Steve Ragan and J.M. Porup catch up post-DerbyCon conference to discuss psychological issues in the infosec community, supply chain security and whether it's time to make China the boogeyman again, as well as Google's recent data breach.

Computer World Security News
Oct 11, 2018

Mingis on Tech: Data breaches and the rise of 'surveillance capitalism'
Data breaches have become so common, and so frequent, that when companies like Facebook or Google admit to data leaks or outright hacks, users fret, the companies pledge to do better, and government regulators (sometimes) issue stern warnings.

Lather. Rinse. Repeat.

In recent weeks, Facebook acknowledged a breach affecting 50 million users and Google had to fess up to a breach affecting Google Plus users after initially deciding to keep quiet.

To read this article in full, please click here



Computer World Security News
Oct 11, 2018

Mingis on Tech: Data breaches in a world of 'surveillance capitalism'
Facebook and Google recently acknowledged data breaches affecting millions of users. This won't be the last time that happens. CSO's J.M. Porup and Computerworld's Ken Mingis examine what's really going.

Computer World Security News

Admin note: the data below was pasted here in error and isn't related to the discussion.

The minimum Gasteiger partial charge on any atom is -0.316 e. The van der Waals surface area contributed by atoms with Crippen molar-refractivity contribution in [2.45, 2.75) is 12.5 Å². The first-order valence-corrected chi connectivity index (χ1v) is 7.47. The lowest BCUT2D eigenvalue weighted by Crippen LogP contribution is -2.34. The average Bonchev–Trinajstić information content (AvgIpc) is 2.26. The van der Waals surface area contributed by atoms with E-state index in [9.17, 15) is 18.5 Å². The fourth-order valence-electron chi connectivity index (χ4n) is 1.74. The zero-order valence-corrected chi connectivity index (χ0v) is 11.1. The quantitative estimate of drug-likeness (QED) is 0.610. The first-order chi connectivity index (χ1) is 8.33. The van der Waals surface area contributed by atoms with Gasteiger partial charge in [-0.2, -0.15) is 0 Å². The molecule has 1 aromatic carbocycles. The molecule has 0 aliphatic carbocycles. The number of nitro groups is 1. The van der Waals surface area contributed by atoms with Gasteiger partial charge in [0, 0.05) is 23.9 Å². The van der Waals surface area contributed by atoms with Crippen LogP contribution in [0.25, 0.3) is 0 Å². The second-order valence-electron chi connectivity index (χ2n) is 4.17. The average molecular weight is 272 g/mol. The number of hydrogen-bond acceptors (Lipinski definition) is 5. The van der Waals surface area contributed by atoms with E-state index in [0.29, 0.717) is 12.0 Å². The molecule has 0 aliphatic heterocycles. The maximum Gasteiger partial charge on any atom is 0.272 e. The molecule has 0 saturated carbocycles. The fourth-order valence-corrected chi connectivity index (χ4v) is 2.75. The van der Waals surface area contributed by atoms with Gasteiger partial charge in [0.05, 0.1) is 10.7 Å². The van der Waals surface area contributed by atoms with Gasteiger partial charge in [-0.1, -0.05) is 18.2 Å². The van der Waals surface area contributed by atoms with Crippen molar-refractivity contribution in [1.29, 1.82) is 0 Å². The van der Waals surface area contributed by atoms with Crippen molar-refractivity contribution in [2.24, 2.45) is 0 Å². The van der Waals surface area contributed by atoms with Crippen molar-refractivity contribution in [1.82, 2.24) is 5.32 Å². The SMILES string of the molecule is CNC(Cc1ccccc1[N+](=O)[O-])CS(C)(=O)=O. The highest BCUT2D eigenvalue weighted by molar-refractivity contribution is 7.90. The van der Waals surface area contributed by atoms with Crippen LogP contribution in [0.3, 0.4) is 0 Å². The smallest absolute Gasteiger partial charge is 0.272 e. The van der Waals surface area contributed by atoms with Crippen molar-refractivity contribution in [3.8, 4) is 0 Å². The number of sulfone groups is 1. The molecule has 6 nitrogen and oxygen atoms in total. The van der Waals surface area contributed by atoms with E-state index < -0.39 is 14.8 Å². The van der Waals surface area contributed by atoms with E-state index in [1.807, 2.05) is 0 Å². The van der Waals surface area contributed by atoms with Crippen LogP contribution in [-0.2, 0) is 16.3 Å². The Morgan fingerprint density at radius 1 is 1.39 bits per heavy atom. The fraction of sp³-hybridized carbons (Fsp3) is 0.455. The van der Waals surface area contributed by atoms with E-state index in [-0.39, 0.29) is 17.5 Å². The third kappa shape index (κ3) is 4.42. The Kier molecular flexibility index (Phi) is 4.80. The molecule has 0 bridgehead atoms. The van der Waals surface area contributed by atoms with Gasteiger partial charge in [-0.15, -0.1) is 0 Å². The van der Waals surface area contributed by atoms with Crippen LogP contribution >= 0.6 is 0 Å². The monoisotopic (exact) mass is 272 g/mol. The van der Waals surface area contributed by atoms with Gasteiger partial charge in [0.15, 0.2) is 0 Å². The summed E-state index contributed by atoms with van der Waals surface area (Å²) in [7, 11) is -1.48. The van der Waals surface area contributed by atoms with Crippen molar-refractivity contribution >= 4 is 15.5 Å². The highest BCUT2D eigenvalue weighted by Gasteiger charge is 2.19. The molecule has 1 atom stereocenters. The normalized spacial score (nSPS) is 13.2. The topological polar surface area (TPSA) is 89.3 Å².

Oct 10, 2018

Why Apple must be looking into using blockchain
Everyone who can is looking into using Blockchain and Apple is no exception, though it will be a long time before we see any consumer-facing implementations of this.

Apple looks at lots of technologies If it's on the Gartner Hype Cycle you can bet a few bucks Apple is looking at it.

That's why I think it will eventually introduce a 3D printer that works in conjunction with ARKit (unverified prediction), and also why it must be thinking about how to use blockchain.

To read this article in full, please click here



Computer World Security News
Oct 10, 2018

What the heck is it with Windows updates?
To help make life better for you, my loyal readers, I suffer by running Windows 7 and 10 on two harmless — never hurt anyone in their lives — PCs. Well, I did. But, in the last week I ran into not one, but two, showstopper update bugs.

First, on Windows 10, I was one of those "lucky" people who had files vaporize when I "updated" to Windows 10 October 2018 Update (version 1809). Because I only use Windows for trivial tasks, I didn't lose anything valuable when the patch decided to erase everything in the My Documents folder.